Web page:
Bulgaria is becoming an increasingly popular tourist destination for Brits especially, with some even choosing to retire there because of the very cheap lifestyle. Bulgaria received over half a million tourists from the UK and US alone in 2018. But how widely spoken is English there? Can an English speaker expect to get by in Bulgaria without speaking the local language?
In general, English proficiency is quite low across Bulgaria as a whole, with around 25% of the population speaking it overall. However, English is quite widely spoken specifically in the central areas of the capital Sofia and certain areas of the Black Sea coast, due to the amount of tourists.
When you start to move away from built up areas to smaller towns and villages, you will find English much less spoken. In those places, you will need some basic Bulgarian phrases to get by.
A 2012 study found that around 25% of the Bulgarian population reported as having workable English, which is around average for the Eastern European countries. Russian was close behind at around 23% proficiency, with around 8% of Bulgarians speaking German.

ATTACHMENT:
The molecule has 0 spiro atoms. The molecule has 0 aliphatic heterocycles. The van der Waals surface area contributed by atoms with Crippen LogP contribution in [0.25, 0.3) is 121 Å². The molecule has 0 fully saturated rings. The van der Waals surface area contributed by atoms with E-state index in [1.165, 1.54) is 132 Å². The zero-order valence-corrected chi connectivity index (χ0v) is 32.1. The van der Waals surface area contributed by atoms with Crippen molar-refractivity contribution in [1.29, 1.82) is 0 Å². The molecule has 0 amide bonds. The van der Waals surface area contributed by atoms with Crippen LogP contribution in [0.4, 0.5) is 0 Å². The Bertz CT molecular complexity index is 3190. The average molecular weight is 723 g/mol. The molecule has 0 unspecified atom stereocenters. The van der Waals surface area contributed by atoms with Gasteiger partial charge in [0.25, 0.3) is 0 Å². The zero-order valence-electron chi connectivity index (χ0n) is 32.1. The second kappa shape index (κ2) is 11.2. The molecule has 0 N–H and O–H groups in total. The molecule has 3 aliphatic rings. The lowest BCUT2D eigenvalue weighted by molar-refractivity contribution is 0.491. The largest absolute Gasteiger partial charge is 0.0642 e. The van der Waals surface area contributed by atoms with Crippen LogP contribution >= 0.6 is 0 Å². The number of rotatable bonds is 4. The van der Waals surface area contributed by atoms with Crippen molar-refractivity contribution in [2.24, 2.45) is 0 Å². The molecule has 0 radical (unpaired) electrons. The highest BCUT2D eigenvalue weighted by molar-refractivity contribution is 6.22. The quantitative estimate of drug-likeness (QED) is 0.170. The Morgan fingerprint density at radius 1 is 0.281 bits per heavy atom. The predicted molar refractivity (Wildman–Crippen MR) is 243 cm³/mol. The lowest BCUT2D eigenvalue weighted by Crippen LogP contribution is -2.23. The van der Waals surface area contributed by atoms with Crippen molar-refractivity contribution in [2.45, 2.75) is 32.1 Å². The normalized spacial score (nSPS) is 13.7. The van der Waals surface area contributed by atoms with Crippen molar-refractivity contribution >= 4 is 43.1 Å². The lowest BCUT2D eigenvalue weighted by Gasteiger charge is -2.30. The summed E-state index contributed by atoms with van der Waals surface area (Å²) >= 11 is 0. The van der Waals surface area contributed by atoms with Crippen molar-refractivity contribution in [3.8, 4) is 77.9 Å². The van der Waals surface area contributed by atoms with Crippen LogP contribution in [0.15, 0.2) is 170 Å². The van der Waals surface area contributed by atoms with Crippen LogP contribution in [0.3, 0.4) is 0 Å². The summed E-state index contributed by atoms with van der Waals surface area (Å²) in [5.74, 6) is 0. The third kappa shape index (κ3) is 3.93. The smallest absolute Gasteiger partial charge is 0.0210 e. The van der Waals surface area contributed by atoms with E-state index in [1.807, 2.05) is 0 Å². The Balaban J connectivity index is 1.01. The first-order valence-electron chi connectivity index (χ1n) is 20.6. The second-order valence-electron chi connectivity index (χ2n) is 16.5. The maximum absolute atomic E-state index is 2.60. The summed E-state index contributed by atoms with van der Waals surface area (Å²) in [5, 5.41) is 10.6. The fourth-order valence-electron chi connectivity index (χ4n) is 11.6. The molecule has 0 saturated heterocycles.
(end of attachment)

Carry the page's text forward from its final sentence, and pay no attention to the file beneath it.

However, despite this low overall average, the English speakers tend to be concentrated in the areas tourists are most likely to visit anyway, so for most short holidays you won’t have too much of a problem.
In the capital Sofia for example, you will find English widely spoken in hotels, restaurants and bars.The Black Sea coastal resort of Sunny Beach in Burgas is another place very popular with Brits especially, with English very widely spoken in hotels, shops and restaurants there.